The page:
ReCitizen Announces a Leadership Training Program for Revitalization Specialists
Every year, thousands of new revitalization, regeneration, and redevelopment initiatives are launched at the regional, community, or neighborhood levels. But few have anyone qualified to design or run them.
A new 2-day leadership training program, Certified Urban/Rural/Environmental Revitalization Specialist (CURERS) helps remedy this situation. It’s offered at ReCitizen, L3C headquarters in Washington, DC, with a maximum of 20 enrollees per class. It’s available at http://recitizen.org to ReCitizen members (basic membership is free).
“It’s shocking,” says ReCitizen CEO Storm Cunningham, who designed the CURERS course. “Many professionals know how to design redevelopment projects, but few know how to create an ongoing revitalization program. Little wonder that cities spend so much, and so often fail to achieve their goals.”
The 2-day CURERS certification course costs $1450. It can be used by entrepreneurs and professionals to create a specialized career focus on restorative development. They can thus carve out a profitable niche (with little competition) in the $2 trillion/year global restoration economy.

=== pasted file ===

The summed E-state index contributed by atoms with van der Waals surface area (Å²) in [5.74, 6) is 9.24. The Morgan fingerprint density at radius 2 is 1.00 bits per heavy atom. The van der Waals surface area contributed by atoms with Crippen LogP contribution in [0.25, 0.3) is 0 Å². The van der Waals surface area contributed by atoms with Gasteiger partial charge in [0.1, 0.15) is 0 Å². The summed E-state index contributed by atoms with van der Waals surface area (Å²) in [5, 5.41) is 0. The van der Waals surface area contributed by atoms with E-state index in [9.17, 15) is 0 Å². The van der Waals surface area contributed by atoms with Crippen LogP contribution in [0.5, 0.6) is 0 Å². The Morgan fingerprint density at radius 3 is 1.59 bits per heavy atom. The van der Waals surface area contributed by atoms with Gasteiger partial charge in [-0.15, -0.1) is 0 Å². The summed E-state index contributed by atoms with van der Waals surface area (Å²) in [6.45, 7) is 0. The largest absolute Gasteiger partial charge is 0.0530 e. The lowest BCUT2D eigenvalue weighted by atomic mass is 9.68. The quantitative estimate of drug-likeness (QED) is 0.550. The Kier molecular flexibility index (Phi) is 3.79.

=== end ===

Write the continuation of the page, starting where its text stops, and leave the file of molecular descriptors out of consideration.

“And let’s not forget elected officials,” says Cunningham. “They all promise economic growth, greater quality of life, and improved environmental health (which together define ‘revitalization’), but how many can cite any qualifications to deliver it?”
Cunningham explains that most communities lurch from project to project in a stop-start manner that fails to gather momentum. Momentum is the key to creating confidence in the area’s future. Such confidence is key to attracting and retaining employers, investors, and residents. Projects can renew properties, but only a continuous program can revitalize a community.
Cunningham says, “Three global trends are converging: restorative development, citizen leadership, and crowd technologies. The result is an explosion of citizen-powered renewal projects. The CURERS certification teaches public and private leaders how to integrate large, top-down redevelopment projects with bottom-up neighborhood projects. Together, they harness 100% of local renewal resources, enjoying enthusiastic public support.”
About ReCitizen: Free, citizen-powered community revitalization tools are at http://recitizen.org. With them, anyone worldwide—students, professionals, retirees, etc.—can use their smartphone (or digital camera + computer) to document and collaborate on local renewal opportunities: natural, built, or socioeconomic. This creates the first global map and database of renewable assets.
About Storm Cunningham: Cunningham is a leading author and public speaker on regeneration (http://StormCunningham.com). He has been called “The world’s thought leader on community revitalization and natural resource restoration” by George Ochs, Managing Director at JP Morgan, and “The (good) mayor’s best friend” by Robert Lang, CEO of Americans for Community Development.
His third book, Militant Change, is coming in 2014. It’s a guide to renewing organizations, cities, and natural resources for revolutionary entrepreneurs, CEOs, activists, and politicians. It shows how to revitalize our future when our economy and institutions falter, using Green Beret methods to achieving big results with little support. (Storm is a former Green Beret.)